The talk going about the sports fans is that the REAL championship of the National Basketball Association is being played out this week and next, what with the Chicago Bulls taking on the Miami Heat.
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The winner of that best-of-seven series gets to take on the winner of Memphis/Oklahoma City in the NBA Finals. Which has basketball fans saying the real two top teams are Miami and our very own Bulls.
I’M SURE THE fans of whichever team prevails in the eastern conference finals will wind up remembering this series more than whatever they do against Memphis. Or Oklahoma City. Both of which sound to me like they ought to be playing minor league baseball against each other in a southern-based league.
That will be particularly true if the Bulls do manage to beat Miami and advance to the finals.
Being able to say that our city’s professional basketball team managed to make it to the NBA Finals (or perhaps even win a league championship) WITHOUT the presence of LeBron James or the other two of the unholy trio (including Chicago-born and and one-time suburban Richards High School star Dwyane Wade) that used free agency last year to suddenly turn Miami from a nondescript franchise to a serious contender will be one of those talking points that gets used for years to come – if it happens.
Remember how it was the Bulls that seriously thought they were going to be the team that got James when he decided that his hometown Cleveland Cavaliers were no longer worthy of his esteemed talent?
BEATING ON THE Heat would help ease the pain that Bulls fans felt when James had the gall to think that Chicago wasn’t worthy of his esteemed talent either.
Looking at the television ratings, it seems that the eastern conference finals are the ones that are drawing the viewers. Crain’s Chicago Business reports that television executives think seriously that people are tuning in – hoping that Miami and James get taken down a notch in their esteem for themselves.
So that literally puts the Chicago Bulls in the position of being “America’s Team” – at least for a week.
And it also means the Bulls made the nation happy, so to speak, when they managed to win the first game of this round of the playoffs by a 103-82 score.
SO THE QUESTION becomes, Can the Bulls make America happy? Will this karmic energy create a mood that enables the team to think itself worthy of its first NBA title since the days of Michael Jordan?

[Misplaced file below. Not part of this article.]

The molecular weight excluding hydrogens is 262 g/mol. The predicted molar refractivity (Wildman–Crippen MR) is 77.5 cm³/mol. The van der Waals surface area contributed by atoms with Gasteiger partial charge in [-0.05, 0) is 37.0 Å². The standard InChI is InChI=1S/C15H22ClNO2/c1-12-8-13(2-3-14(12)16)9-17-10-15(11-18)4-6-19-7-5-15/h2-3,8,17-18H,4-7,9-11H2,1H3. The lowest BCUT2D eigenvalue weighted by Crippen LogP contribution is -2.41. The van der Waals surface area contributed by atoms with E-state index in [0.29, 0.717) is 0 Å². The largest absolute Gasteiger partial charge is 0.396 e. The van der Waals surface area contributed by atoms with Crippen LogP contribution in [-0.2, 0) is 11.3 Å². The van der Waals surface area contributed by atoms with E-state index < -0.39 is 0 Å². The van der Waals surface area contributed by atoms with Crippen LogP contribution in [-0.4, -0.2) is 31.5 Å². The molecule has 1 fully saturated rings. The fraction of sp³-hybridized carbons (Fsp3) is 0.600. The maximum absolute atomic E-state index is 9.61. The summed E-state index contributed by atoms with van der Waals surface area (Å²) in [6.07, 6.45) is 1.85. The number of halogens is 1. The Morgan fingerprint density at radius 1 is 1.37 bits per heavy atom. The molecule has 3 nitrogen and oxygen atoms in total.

Or will the karmic energy of being a Chicago team ultimately impose itself, leading the Bulls to a defeat in the best-of-seven playoff series (Game Two of which is Wednesday at the United Center)?
To a younger generation that sees a White Sox World Series title in ’05, a Black Hawks’ Stanley Cup victory in ’10 and a Bears Super Bowl appearance in ’07, this may seem odd.
But I came of age back in the 1970s when it was completely conceivable that in any given season, every single Chicago sports team could finish in last place.
THERE’S A REASON why in the year of the Bicentennial I was watching the New York Yankees (including former Cubs manager Lou Piniella) win their first league pennant in over a decade; the Chicago teams were unwatchable – even with future Hall of Fame ballplayers like Rich Gossage and Bruce Sutter on the rosters that year.
That run in the 1990s of two sets of three NBA titles each for the Chicago Bulls was so un-Chicago-like. Thinking back to that era when one of our local teams was a renowned power that was feared, respected, and possibly even hated by some fans similar to how Miami is thought of these days seems like a fantasy.
Did it really happen? Or is that Michael Jordan statue outside the United Center somebody’s idea of a joke to play with our minds?
All of this means that a part of me is fully braced to accept the idea that the Bulls are about to blow this series. Heck, they’ll probably win again tonight to give them a two games to nothing lead in the series – only then to start blowing ballgames worse than the 1919 White Sox.
OR ANY CUBS team ever in existence in the past two-thirds of a century.
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Personally, I’d like it if about a week from now, somebody sends me a sarcastic e-mail or two reminding me of this commentary and telling me how ridiculous I was for doubting the Chicago Bulls’ ability to move forward.
Perhaps this is the year that people stop thinking of the Bulls as a team that could only win with Michael Jordan, and hasn’t been able to do a thing since.
It could be interesting to see Derrick Rose and crew gain the love of a sports nation eager to see Miami gain nothing this season, instead of being just a losing ballclub that only a Chicago sports fan could possibly love.